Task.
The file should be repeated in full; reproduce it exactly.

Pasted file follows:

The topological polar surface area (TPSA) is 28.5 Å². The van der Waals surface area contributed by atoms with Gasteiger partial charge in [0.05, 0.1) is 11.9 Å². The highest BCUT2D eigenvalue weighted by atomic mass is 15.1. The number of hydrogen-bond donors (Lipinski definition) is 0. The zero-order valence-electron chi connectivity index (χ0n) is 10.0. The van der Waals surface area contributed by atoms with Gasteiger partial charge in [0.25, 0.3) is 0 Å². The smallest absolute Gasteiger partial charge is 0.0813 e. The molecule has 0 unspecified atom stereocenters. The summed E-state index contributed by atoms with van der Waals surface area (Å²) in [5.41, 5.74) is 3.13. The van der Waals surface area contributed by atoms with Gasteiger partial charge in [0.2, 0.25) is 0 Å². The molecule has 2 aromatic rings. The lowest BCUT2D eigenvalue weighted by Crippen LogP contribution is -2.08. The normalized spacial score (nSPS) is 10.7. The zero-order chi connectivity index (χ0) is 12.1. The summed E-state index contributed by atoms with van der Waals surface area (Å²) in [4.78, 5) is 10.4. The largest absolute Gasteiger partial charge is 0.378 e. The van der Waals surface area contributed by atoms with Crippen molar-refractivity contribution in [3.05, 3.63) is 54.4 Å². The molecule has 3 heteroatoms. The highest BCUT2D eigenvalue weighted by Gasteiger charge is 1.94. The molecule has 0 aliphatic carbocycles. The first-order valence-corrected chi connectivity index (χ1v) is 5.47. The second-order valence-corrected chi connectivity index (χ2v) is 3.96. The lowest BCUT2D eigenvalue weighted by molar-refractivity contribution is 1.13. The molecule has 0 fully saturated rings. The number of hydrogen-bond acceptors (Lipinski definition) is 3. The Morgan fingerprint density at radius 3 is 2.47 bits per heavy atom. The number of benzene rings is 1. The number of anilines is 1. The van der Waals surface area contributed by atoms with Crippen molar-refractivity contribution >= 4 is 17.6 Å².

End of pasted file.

The topological polar surface area (TPSA) is 28.5 Å². The van der Waals surface area contributed by atoms with Gasteiger partial charge in [0.05, 0.1) is 11.9 Å². The highest BCUT2D eigenvalue weighted by atomic mass is 15.1. The number of hydrogen-bond donors (Lipinski definition) is 0. The zero-order valence-electron chi connectivity index (χ0n) is 10.0. The van der Waals surface area contributed by atoms with Gasteiger partial charge in [0.25, 0.3) is 0 Å². The smallest absolute Gasteiger partial charge is 0.0813 e. The molecule has 0 unspecified atom stereocenters. The summed E-state index contributed by atoms with van der Waals surface area (Å²) in [5.41, 5.74) is 3.13. The van der Waals surface area contributed by atoms with Gasteiger partial charge in [0.2, 0.25) is 0 Å². The molecule has 2 aromatic rings. The lowest BCUT2D eigenvalue weighted by Crippen LogP contribution is -2.08. The normalized spacial score (nSPS) is 10.7. The zero-order chi connectivity index (χ0) is 12.1. The summed E-state index contributed by atoms with van der Waals surface area (Å²) in [4.78, 5) is 10.4. The largest absolute Gasteiger partial charge is 0.378 e. The van der Waals surface area contributed by atoms with Crippen molar-refractivity contribution in [3.05, 3.63) is 54.4 Å². The molecule has 3 heteroatoms. The highest BCUT2D eigenvalue weighted by Gasteiger charge is 1.94. The molecule has 0 aliphatic carbocycles. The first-order valence-corrected chi connectivity index (χ1v) is 5.47. The second-order valence-corrected chi connectivity index (χ2v) is 3.96. The lowest BCUT2D eigenvalue weighted by molar-refractivity contribution is 1.13. The molecule has 0 fully saturated rings. The number of hydrogen-bond acceptors (Lipinski definition) is 3. The Morgan fingerprint density at radius 3 is 2.47 bits per heavy atom. The number of benzene rings is 1. The number of anilines is 1. The van der Waals surface area contributed by atoms with Crippen molar-refractivity contribution >= 4 is 17.6 Å².